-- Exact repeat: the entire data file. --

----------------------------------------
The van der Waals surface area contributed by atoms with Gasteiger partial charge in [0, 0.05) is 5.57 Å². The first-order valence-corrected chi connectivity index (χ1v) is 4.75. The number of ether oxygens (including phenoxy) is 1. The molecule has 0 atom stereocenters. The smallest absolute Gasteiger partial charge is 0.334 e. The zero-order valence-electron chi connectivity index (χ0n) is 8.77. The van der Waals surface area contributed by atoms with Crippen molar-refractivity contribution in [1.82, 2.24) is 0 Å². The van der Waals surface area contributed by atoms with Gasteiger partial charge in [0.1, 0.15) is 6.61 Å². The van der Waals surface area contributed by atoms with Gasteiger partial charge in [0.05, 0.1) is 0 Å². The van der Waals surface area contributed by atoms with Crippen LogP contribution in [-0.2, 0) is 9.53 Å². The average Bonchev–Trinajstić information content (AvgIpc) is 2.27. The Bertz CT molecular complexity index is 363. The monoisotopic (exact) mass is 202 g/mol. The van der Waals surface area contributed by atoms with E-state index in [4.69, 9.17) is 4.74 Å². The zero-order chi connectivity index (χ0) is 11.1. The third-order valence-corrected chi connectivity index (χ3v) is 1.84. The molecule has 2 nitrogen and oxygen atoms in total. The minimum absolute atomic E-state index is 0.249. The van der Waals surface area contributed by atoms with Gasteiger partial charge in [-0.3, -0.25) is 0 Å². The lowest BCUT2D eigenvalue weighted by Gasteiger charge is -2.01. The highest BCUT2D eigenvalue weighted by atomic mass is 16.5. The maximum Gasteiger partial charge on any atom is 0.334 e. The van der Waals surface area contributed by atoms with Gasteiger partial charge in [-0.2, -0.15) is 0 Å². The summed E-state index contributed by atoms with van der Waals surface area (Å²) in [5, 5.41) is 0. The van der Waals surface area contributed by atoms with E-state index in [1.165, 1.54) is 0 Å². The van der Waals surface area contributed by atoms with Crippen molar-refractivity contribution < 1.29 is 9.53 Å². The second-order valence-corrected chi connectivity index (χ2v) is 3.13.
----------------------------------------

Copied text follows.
The van der Waals surface area contributed by atoms with Gasteiger partial charge in [0, 0.05) is 5.57 Å². The first-order valence-corrected chi connectivity index (χ1v) is 4.75. The number of ether oxygens (including phenoxy) is 1. The molecule has 0 atom stereocenters. The smallest absolute Gasteiger partial charge is 0.334 e. The zero-order valence-electron chi connectivity index (χ0n) is 8.77. The van der Waals surface area contributed by atoms with Crippen molar-refractivity contribution in [1.82, 2.24) is 0 Å². The van der Waals surface area contributed by atoms with Gasteiger partial charge in [0.1, 0.15) is 6.61 Å². The van der Waals surface area contributed by atoms with Gasteiger partial charge in [0.05, 0.1) is 0 Å². The van der Waals surface area contributed by atoms with Crippen LogP contribution in [-0.2, 0) is 9.53 Å². The average Bonchev–Trinajstić information content (AvgIpc) is 2.27. The Bertz CT molecular complexity index is 363. The monoisotopic (exact) mass is 202 g/mol. The van der Waals surface area contributed by atoms with E-state index in [4.69, 9.17) is 4.74 Å². The zero-order chi connectivity index (χ0) is 11.1. The third-order valence-corrected chi connectivity index (χ3v) is 1.84. The molecule has 2 nitrogen and oxygen atoms in total. The minimum absolute atomic E-state index is 0.249. The van der Waals surface area contributed by atoms with Gasteiger partial charge in [-0.3, -0.25) is 0 Å². The lowest BCUT2D eigenvalue weighted by Gasteiger charge is -2.01. The highest BCUT2D eigenvalue weighted by atomic mass is 16.5. The maximum Gasteiger partial charge on any atom is 0.334 e. The van der Waals surface area contributed by atoms with Gasteiger partial charge in [-0.2, -0.15) is 0 Å². The summed E-state index contributed by atoms with van der Waals surface area (Å²) in [5, 5.41) is 0. The van der Waals surface area contributed by atoms with E-state index in [1.165, 1.54) is 0 Å². The van der Waals surface area contributed by atoms with Crippen molar-refractivity contribution < 1.29 is 9.53 Å². The second-order valence-corrected chi connectivity index (χ2v) is 3.13.